Dark poetry, dark secrets, and dark cafés
This theater season has been filled with a lot of reactive leftist political theater, which has all begun to take on the taint of preaching to the choir. People pay to see their views validated and their emotions gratified. The right has Fox News, but the left is relegated to playing for a few hundred people in a self-selecting, high priced theater. While the right lulls the masses with the egregious cant of strident commentary, the left can’t achieve critical mass. Remember, the point of telling people what they want to hear is to sedate them into inaction; so if you can make people believe in WMD, they won’t protest an invasion. It’s frustrating, but the left has only itself to blame for not learning—and playing—the game.
Perhaps, David Hare could be recruited to help. He’s already starting with his marvelous play “Stuff Happens” now at the Public. Will it inspire action? Probably not, but at least it is the stuff of art that offers a brief respite from the incessant insanity being spun at us and contextualizes the insanity, manipulation, and egomania that has cost more than 2,000 lives of Americans and countless Iraqis.
What Hare has done is cast the events leading up to the Iraq invasion as a history play, inter-cutting recent events and actual words of the characters with his always inspiring ability to juxtapose delusion and reality. (“Plenty” is still one of the most powerful plays of the last century to my mind for this.)
“Stuff Happens” has the scope and energy of Shakespeare’s history plays. Using their own words and artfully orchestrated events, it tells the tale of a group of repellant people who fashion themselves as Henry V—the warrior king who whipped his nation into a great victory on the force of words and belief. The brilliance of Hare’s play is the darkly poetic structure that shows that they are not taking Agincourt against all odds. We are actually in the world of Henry VI, in which a young, feckless, and inexperienced king loses all by his impractical faith and a bevy of craven advisors. Hare casts Colin Powell, beautifully played by Peter Francis James, as the tragic figure in this—the voice of reason in a world spinning out of control.
Daniel Sullivan’s direction is stellar in its intensity, and the ensemble is amazing. Robert Sella, in particular as Dominique de Villepin, is breathtaking. Doubtful that the virtues of this play will, as the malevolent Mordred in “Camelot” says, have any larger social effect at “un-statusing my quo,” but the sheer artistry of this piece at least lets us know who the crazy people are in this mess.
Dark secrets abound in the dismal comedy “Festen” now at the Music Box. It comes to New York on a wave of publicity, but don’t buy the hype. A Danish family gathers to celebrate the patriarch’s birthday and dark secrets are revealed. Chaos ensues. Perhaps if this weren’t the stuff of Dr. Phil or Oprah, it would be more engaging. If the play went somewhere beyond something’s rotten in the state of Daddy’s Denmark country house and everyone is in denial, it would be more satisfying as theater. As the family is Hamletting it up with childhood trauma and resentment as the ghosts of the past keep showing up. The audience, on the other hand, simply yawns.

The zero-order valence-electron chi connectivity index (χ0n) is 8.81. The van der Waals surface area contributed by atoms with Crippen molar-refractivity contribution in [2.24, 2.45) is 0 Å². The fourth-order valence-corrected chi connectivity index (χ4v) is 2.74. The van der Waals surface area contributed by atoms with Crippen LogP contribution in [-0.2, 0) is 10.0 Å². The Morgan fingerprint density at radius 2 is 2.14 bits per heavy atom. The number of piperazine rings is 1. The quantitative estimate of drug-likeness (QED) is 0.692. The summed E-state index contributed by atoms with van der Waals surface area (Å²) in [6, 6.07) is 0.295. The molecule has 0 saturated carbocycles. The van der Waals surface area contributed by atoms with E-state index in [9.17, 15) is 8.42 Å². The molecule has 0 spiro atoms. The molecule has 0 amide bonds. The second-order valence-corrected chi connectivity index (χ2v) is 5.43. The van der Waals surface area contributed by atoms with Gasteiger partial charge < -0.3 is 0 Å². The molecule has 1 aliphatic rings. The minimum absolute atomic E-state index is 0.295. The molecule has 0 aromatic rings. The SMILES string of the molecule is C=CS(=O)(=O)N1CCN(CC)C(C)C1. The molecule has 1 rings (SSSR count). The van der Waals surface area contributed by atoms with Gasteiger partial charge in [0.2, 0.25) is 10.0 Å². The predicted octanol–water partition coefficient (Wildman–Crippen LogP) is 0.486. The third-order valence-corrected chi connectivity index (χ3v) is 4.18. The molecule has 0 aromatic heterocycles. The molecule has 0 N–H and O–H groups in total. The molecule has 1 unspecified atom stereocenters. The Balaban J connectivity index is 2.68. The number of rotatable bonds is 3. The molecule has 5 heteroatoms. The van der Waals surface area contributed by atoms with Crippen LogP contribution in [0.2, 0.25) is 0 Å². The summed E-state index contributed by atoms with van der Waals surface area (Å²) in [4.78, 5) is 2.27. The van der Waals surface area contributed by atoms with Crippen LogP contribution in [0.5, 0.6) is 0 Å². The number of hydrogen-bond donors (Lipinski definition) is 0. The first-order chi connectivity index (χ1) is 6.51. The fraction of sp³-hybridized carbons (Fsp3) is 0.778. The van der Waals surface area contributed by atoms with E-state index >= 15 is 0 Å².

Yes, the fractured narrative is intriguing. Yes, the glorified black box in which this is staged is artful. Yes, the cast is peopled with TV stars, though Michael Hayden gives the best performance as the tortured Christian who was raped by his father—oops, I gave away the secret! But at the end of the day this is just another navel-gazing retelling of confronting Mom and Dad with how childhood horrors have ruined life. And once the fights start, it’s dissolves into “Jerry Springer” in dinner clothes.
It’s a far cry from the trailer park, but I guess all unhappy families are alike after all.
Depression, existentialism in a cloud of Gauloises, and guttural expressions of self-pity. That’s pretty much how I first thought of “Jacques Brel is Alive and Well and Living in Paris,” when I saw it as a very young man.
With the poignant and engaging revival at the Zipper, I’ve learned that my parents should probably have taken me to see something else, though there will be no “Festen”-like confrontations next time I’m home.
The song cycle takes Brel’s prolific work and boils it down to about 20 numbers that show his emotional and musical range. It is decidedly French. The highs border on the manic, the lows are quite bleak, but through it all there is an unmistakable spirit and adult sensibility that takes life on its own terms and confronts it with an honesty that gives actor/singers something to really sink their teeth into as they sing of love, live, anguish, angst—the very things lampooned in “Nine.”
In the compelling and artful production staged by Gordon Greenberg features four very talented singers. Robert Cuccioli is in fine voice and has a terrific range. Gay Marshall brings the kind of musical hall weltschmerz to her role and has amazing vocal technique. Natascia Diaz is lovely in all she does, and Rodney Hicks gives a mostly solid performance, though he sometimes seems out of control.
Take the kids to “Beauty and the Beast,” but if you’re up for something sophisticated and adult, “Jacques Brel” may be just the ticket.